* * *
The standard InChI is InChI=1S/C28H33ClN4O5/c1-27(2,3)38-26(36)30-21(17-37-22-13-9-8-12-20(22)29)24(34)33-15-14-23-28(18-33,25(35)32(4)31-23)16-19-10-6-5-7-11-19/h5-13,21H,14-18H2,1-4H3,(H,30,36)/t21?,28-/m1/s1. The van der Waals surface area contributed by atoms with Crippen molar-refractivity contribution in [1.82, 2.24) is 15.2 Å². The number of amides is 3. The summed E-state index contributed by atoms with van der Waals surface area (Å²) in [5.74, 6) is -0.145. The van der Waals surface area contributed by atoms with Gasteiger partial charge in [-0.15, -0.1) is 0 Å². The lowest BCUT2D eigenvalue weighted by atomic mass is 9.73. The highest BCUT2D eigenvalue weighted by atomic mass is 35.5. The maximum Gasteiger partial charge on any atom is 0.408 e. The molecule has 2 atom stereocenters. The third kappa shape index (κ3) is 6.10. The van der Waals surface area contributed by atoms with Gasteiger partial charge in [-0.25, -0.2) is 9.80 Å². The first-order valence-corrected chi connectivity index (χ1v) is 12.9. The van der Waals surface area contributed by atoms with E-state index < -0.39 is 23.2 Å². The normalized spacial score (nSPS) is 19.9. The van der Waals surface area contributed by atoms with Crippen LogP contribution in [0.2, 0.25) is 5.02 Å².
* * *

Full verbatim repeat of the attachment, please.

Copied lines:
The standard InChI is InChI=1S/C28H33ClN4O5/c1-27(2,3)38-26(36)30-21(17-37-22-13-9-8-12-20(22)29)24(34)33-15-14-23-28(18-33,25(35)32(4)31-23)16-19-10-6-5-7-11-19/h5-13,21H,14-18H2,1-4H3,(H,30,36)/t21?,28-/m1/s1. The van der Waals surface area contributed by atoms with Crippen molar-refractivity contribution in [1.82, 2.24) is 15.2 Å². The number of amides is 3. The summed E-state index contributed by atoms with van der Waals surface area (Å²) in [5.74, 6) is -0.145. The van der Waals surface area contributed by atoms with Gasteiger partial charge in [-0.15, -0.1) is 0 Å². The lowest BCUT2D eigenvalue weighted by atomic mass is 9.73. The highest BCUT2D eigenvalue weighted by atomic mass is 35.5. The maximum Gasteiger partial charge on any atom is 0.408 e. The molecule has 2 atom stereocenters. The third kappa shape index (κ3) is 6.10. The van der Waals surface area contributed by atoms with Gasteiger partial charge in [-0.25, -0.2) is 9.80 Å². The first-order valence-corrected chi connectivity index (χ1v) is 12.9. The van der Waals surface area contributed by atoms with E-state index < -0.39 is 23.2 Å². The normalized spacial score (nSPS) is 19.9. The van der Waals surface area contributed by atoms with Crippen LogP contribution in [0.2, 0.25) is 5.02 Å².